Image via Wikipedia
I watched The Last Temptation of Christ for the first time last night. I remember when it came out 20 odd years ago and the furore it created then. Cinemas were picketed by Christian groups protesting at the more fallible and human representation of Christ the film allegedly portrayed. I say allegedly because few, if any, had actually seen the movie they were so opposed to.
Looking back now it all seems vaguely silly. It was silly in the first place because these protesters drew attention to a movie that few would likely have been interested in otherwise. And silly because like so often these good Christians acted in ways I can only consider as un-Christian. Their opposition was rabid and often vitriolic, not to mention ignorant. I’m not a Christian in that sense – Jesus for me is a fascinating historical figure – but I think at the heart of many of his teachings is a democratic perspective. He may decry, rightly, the temple market, but is message largely is of acceptance.
What is ironic in this instance is that these people protested what they believed to be a desecration of what he stood for, when in fact this movie makes truer his legacy because it deepens his sacrifice. It’s not surprising. I believe in Jesus much more so than I do in organised religion. Beyond a few devout souls it seems to me that much of organised religion misses the point. It is a behemoth when the essence of what Jesus taught was personal, which is why out of all the religious orders I was always most attracted to the Franciscans and their vow of poverty. Not for them grand monuments, nor crusading zeal. They lived as they believed and carried that with them as they spread the word.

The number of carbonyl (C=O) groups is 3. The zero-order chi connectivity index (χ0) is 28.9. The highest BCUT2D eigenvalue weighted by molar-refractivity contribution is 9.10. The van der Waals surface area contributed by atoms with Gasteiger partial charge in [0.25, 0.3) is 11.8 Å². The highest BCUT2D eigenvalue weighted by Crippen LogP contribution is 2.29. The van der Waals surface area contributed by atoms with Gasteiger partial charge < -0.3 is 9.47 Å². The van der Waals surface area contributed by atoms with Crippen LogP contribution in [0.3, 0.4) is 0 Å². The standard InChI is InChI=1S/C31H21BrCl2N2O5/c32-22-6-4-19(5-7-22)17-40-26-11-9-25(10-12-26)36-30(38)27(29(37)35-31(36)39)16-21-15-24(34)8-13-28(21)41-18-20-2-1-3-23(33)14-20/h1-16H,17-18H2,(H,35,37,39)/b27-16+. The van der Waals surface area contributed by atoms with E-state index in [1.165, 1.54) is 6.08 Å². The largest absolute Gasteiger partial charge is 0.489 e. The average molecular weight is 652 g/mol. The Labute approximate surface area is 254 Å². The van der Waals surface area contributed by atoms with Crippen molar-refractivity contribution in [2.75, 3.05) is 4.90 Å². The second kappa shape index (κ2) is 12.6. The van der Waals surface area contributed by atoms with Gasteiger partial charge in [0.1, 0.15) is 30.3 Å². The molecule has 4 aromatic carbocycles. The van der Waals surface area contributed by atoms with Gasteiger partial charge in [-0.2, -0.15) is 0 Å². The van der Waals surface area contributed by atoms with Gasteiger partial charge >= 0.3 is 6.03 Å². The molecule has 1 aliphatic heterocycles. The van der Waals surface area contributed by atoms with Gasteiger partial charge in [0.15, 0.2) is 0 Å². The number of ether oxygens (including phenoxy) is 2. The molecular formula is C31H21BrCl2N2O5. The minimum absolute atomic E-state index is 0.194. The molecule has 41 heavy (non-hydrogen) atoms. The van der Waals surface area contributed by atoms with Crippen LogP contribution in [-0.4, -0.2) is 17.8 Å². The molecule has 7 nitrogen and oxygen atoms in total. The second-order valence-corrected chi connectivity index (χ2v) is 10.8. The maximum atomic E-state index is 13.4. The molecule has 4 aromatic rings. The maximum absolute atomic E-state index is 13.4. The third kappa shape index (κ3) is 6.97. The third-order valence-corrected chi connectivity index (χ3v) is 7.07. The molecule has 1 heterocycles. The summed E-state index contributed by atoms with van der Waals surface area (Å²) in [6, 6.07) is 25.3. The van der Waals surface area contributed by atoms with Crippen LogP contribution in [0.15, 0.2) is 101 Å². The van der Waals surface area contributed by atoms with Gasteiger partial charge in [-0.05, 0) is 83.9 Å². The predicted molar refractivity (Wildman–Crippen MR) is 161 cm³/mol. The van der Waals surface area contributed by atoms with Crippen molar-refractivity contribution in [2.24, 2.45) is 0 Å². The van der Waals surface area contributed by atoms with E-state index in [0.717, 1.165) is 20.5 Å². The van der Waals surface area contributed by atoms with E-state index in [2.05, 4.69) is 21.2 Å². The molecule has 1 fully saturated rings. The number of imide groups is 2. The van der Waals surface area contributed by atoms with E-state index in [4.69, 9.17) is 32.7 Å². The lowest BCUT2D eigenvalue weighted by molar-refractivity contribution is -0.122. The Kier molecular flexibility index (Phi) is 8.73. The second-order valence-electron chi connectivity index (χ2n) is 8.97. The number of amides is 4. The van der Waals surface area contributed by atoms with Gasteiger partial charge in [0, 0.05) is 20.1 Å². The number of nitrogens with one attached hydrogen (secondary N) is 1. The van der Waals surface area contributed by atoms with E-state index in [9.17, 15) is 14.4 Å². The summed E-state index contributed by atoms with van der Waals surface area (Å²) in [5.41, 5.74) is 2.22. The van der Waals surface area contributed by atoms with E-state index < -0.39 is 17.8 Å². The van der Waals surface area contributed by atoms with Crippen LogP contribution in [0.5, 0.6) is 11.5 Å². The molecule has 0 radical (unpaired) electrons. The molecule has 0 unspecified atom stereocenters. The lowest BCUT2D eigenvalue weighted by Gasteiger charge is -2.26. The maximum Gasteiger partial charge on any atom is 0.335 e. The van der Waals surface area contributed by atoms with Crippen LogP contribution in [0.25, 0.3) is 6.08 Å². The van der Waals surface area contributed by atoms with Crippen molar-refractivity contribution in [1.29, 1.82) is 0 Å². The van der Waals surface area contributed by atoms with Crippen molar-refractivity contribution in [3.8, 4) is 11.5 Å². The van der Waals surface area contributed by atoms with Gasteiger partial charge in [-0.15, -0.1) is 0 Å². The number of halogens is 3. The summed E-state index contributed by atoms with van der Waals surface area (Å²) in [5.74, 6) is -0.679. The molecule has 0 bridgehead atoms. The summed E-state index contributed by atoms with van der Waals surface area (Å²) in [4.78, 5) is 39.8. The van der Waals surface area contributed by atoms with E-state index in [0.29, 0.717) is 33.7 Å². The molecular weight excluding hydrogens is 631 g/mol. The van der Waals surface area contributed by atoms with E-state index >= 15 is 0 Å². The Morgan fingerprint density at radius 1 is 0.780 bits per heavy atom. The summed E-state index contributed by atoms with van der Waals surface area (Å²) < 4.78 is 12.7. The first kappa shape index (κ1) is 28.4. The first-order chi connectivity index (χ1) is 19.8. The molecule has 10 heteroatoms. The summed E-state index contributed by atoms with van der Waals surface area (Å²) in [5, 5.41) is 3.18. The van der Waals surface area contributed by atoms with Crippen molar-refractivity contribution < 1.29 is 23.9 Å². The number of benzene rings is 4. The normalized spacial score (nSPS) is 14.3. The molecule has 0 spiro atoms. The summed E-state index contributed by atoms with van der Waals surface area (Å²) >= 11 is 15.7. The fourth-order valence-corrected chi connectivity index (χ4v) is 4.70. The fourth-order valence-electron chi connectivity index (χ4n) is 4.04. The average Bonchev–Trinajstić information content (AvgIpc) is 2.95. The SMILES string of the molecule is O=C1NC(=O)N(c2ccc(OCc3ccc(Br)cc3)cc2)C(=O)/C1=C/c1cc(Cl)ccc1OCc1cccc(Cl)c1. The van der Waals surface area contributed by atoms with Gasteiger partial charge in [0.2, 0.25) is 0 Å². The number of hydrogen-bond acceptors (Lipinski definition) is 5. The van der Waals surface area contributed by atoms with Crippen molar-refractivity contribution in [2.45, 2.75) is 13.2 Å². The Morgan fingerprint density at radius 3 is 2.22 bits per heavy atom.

In fact after watching this movie I questioned the point of church devotion. Why must one attend a church to celebrate Jesus? What is the point of having a soaring spire overhead and religious relics all around when clearly belief is a matter of the heart and may be celebrated anywhere one stands? To be ‘organised’ in fact seemed against the spirit of belief in many ways. While it was absolutely necessary for Jesus to have his disciples and followers spread his word, the word was taken to the people where they stood. It was all inclusive, without discrimination.
I found the story told by the movie fascinating. Most of the story is familiar even to a heathen such as myself, but I saw it in different eyes. It’s a well made movie with good performances – William Dafoe is great – and the stories you know by heart seemed fresh in their portrayal on screen. Perhaps it is because I am older and more discerning now, but I found the story of his progression from carpenter to the son of God to be more realistic than I had ever viewed before. It was a journey I saw, troubled and difficult often, from one discovery to another. Here was context that was absent in the old and somewhat stale biblical epics of earlier years.What made it more convincing was that the world he lived in was rendered more authentically than anything I had seen before. Whether it was or not it seemed real, true, as if what you saw on screen might have happened that way and the people like that, rather than Hollywood extras dressing up in colourful costumes playing a role.
For the most part the protesters had nothing to quibble with. Where they got upset was where the story diverged from the conventional tale. This is what the movie, and the book it was based on, was all about – the final temptation of Christ.